In addition, the Chief is hoping that the business opportunities provided by moringa and other crops, will help make agriculture and agribusiness more attractive to youth and prevent their "drift" to the cities. He's created a Amanmae Fe, or home of tradition, a place in  the community that uses dancing and music "to bait the youth," says the  Chief. By bringing them together, he hopes the youth will learn more about their traditions and the ways of growing food that were in Ghana before Western interventions, as well as more modern practices that can help increase production and improve their livelihoods.

Please don't forget to check out our other posts about ECASARD's work in Ghana: Part 1: Working with the Root; Part 2: Something that Can't be Qualified; Part 3: With ECASARD You Can See A Real Impact; Part 4: The Abooman Women's Group: Working Together to Improve Livelihoods; Part 5: The Abooman Women's Group: We Started Our Own Thing; and Part 6: Making a Living Out of Conservation.

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Using Livestock to Rebuild and Preserve Communities

Cross posted from Worldwatch Institute's Nourishing the Planet blog.

For pastoralist communities like the well-known Maasai in Kenya, livestock keeping is more than just an important source of food and income; it's a way of life that has been a part of their culture and traditions for hundreds of years.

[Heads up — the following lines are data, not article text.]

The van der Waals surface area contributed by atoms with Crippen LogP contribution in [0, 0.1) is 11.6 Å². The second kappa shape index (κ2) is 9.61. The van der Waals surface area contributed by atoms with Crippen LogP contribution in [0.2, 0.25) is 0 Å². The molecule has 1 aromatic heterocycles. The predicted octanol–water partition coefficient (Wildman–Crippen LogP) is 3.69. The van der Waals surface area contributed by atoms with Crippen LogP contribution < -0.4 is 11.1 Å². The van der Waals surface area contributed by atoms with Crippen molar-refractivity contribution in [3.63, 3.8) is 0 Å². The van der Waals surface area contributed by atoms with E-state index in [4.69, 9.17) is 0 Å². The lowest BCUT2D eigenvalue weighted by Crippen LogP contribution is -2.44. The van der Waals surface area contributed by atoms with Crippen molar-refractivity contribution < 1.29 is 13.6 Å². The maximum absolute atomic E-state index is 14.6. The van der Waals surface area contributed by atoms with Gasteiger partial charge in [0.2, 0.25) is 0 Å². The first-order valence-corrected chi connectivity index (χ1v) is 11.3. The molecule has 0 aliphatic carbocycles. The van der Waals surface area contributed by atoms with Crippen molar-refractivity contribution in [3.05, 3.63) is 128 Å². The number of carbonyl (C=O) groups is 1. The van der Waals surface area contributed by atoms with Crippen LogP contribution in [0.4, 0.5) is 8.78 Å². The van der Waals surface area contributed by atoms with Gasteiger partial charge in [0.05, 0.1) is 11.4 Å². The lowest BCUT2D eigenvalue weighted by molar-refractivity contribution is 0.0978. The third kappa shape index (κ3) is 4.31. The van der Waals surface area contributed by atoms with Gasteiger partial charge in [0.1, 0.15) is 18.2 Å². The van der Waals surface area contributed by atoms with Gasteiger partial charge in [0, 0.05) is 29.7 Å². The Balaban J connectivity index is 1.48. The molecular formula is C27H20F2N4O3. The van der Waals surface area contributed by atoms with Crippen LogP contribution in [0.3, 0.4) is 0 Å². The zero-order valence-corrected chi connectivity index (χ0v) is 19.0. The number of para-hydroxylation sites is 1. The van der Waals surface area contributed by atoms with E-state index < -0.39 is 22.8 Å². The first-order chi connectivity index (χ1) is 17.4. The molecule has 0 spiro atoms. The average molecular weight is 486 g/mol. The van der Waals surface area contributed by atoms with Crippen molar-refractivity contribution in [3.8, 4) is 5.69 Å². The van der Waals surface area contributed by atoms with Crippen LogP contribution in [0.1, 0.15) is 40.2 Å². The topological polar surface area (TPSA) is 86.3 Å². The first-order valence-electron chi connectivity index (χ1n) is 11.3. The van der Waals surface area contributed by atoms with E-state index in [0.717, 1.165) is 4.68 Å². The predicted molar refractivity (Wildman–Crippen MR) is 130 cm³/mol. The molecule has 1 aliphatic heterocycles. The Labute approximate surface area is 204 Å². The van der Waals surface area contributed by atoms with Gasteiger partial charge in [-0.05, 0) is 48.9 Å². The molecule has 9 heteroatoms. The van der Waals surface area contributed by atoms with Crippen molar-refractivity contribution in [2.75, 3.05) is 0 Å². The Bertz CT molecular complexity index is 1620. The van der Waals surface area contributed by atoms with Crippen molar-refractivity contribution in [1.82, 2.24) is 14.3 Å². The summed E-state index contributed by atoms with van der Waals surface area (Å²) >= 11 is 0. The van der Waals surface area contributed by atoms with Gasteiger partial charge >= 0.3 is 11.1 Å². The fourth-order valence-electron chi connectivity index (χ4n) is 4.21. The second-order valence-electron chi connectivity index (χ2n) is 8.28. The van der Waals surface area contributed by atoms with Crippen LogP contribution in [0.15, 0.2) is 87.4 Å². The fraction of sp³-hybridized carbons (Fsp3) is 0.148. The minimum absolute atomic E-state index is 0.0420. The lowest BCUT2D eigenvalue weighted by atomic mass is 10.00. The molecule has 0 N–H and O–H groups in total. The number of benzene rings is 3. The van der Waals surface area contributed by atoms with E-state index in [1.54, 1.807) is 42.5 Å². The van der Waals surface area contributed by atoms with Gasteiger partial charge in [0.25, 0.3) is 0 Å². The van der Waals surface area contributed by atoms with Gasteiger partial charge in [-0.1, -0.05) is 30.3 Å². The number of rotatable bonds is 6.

But, in the face of drought, loss of traditional grazing grounds, and pressure from governments and agribusiness to cross-breed native cattle breeds with exotic breeds, pastoralists are struggling to feed their families and hold on to their culture.

The key, however, to maintaining the pastoralist way of life, at least in Kenya, may also be the key to preserving the country's livestock genetic biodiversity, as well as improving local food security."Governments need to recognize," says Jacob Wanyama, coordinator with the African LIFE Network in Kenya- an organization that works to improve the rights of pastoralist communities in Eastern Africa, "that pastoralists are the best keepers of genetic diversity." (See also: The Keepers of Genetic Diversity)

Anikole cattle, for example, a breed indigenous to Eastern Africa, are not only "beautiful to look at," says Wanyama, but they're one of the "highest quality" breeds of cattle because they can survive in extremely harsh, dry conditions-something that's more important than the size and milk production of the cattle, especially as climate change takes a bigger hold on Africa. And indigenous breeds don't require expensive feed and inputs, such as antibiotics to keep them healthy.

More than just a consistent and reliable source of food, Anikole cattle also help preserve the pastoralist culture and way of life. Though most pastoralists recognize that  many of their children might choose to go into the cities instead of continuing the nomadic herding lifestyle of pastoralists, the preservation of Anikole cattle and other indigenous breeds will allow those that choose to stay to feed and support their families and community for years to come. (See also: Maintaining Links to Tradition in a Changing World)